Brand Tag

A great project, demonstrating that a brand isn’t what it says it is, it’s what ‘they’ tag it as…

Ours: Democracy in the Age of Branding

If you happen to be in New York, Ours: Democracy in the Age of Branding looks interesting.

A kindred spirit

‘Don’t let branding kill your brand’ say UX magazine. A nicely written article which sums up many of the reasons why fixed/controlled/top-down brands (in both a visual and behavioural sense) are increasingly at odds with the workings of the ‘modern-world’.

The same thing happening twice.

Great minds think alike, or fools rarely differ. Take your pick, but nevertheless odd when it happens. On the 21st July this year I commissioned Paul Ryding to create some pencil illustrations of After the News work for our as yet unfinished website. (Sneak preview above). The email read: “i’m putting together a new website and rather than grapple with the ‘how do i show my work in a way that doesn’t look like shit, and show up my shit photography skills, and which doesn’t involve holding up a big poster with my fingers and photographing it against an arty brick wall?’ connundrum, hit upon the idea of illustrating it. so was wondering if you fancied doing this for me?..

Today, to my horror when leafing through Grafik magazine, I come across this exhibition of hand rendered ICA flyers by David Osbaldeston.

Just thought I’d say.

A Statement

A week or so ago, a small but select gathering of designers, students and guests congregated to discuss the role of awards in design industry and education. The conversation was enlightening on a number of counts, not least the assertion that while awards are, in at least four different ways, a contrived nonsense, they are nevertheless an enduring part of creative practise, particularly when it intersects with business.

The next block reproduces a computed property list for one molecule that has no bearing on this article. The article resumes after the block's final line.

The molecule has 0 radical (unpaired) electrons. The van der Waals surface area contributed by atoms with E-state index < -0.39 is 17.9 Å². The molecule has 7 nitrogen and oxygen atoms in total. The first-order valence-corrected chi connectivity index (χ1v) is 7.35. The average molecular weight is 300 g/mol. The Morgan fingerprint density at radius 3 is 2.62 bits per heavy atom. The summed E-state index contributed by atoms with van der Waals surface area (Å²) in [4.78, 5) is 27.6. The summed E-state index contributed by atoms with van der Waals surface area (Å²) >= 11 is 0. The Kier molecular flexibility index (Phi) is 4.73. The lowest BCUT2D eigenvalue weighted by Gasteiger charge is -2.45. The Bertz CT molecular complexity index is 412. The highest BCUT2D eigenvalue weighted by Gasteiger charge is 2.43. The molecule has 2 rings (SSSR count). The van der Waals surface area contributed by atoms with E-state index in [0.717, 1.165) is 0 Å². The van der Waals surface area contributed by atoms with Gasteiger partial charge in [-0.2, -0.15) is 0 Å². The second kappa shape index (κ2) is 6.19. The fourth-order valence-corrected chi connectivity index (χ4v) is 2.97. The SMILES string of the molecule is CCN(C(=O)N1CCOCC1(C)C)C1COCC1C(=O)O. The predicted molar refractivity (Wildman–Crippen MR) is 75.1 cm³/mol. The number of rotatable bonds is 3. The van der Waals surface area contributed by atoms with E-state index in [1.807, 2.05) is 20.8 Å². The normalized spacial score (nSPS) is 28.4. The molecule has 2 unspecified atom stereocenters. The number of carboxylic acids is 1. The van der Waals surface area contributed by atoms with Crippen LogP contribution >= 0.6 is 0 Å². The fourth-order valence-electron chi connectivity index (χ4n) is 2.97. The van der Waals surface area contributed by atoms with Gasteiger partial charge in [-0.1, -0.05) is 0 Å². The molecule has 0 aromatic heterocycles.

My main issue with awards is that they are so deeply unimaginative, but as one contributor so rightly pointed out, rather than focussing on what’s wrong with awards, we should look for new models and new networks that can exist as an alternative to these outmoded forms of patronage and posturing – That is what I’m taking away from the discussion.

The debate was being recorded for posterity, and barring any technical problems, will be posted online at the statement site as soon as possible.

Further resources, gathered as part of the research for this debate, can be found below:

Our survey results:
Confessions of an awards juror/Nick Bell:
Mad about Awards/Alissa Walker
May the best design win?
Design Awards are so over:
D&AD seeks counsel:
What next for Graphic Design and D&AD?
Lost the D in D&AD?
Awards Madness/Jason Grant:
David Crowley onD&AD, and histories:
Rick Poyner on D&AD + Design Awards:
Design Museum / Design of the Year

Parody of Parodies

A fairly lame (i.e. too obvious) parody over on the Creative Review blog eulogises, in the most verbose language, their ‘new identity’. One of the easiest aspects of branding to satirise is the flowery pseudo-scientific language (which often almost does it itself).

In addition, what we really need in the discussion of brands and branding is a deep critical analysis of ‘what?’ and ‘why?’ and what this says about the state of branding, the state of design and the relationship between. What are the social and political implications of a centrally controlled and closed identity for an organisation and the people working for it, and why would certain organisations need, or want, to speak in mono-syllabic, consistent (but consistently dull) voices.

Whether a direct reference to their own (seemingly sincere) article puffing up the Moving Brands swisscom job, is unclear. Anyway, this is what they had to say about us a few years ago.

What is Beyond the Buildings?

An excellent round-up from John Thackara at Doors of Perception, on the venice architecture bienalle, themed “Out There: Architecture Beyond Building”.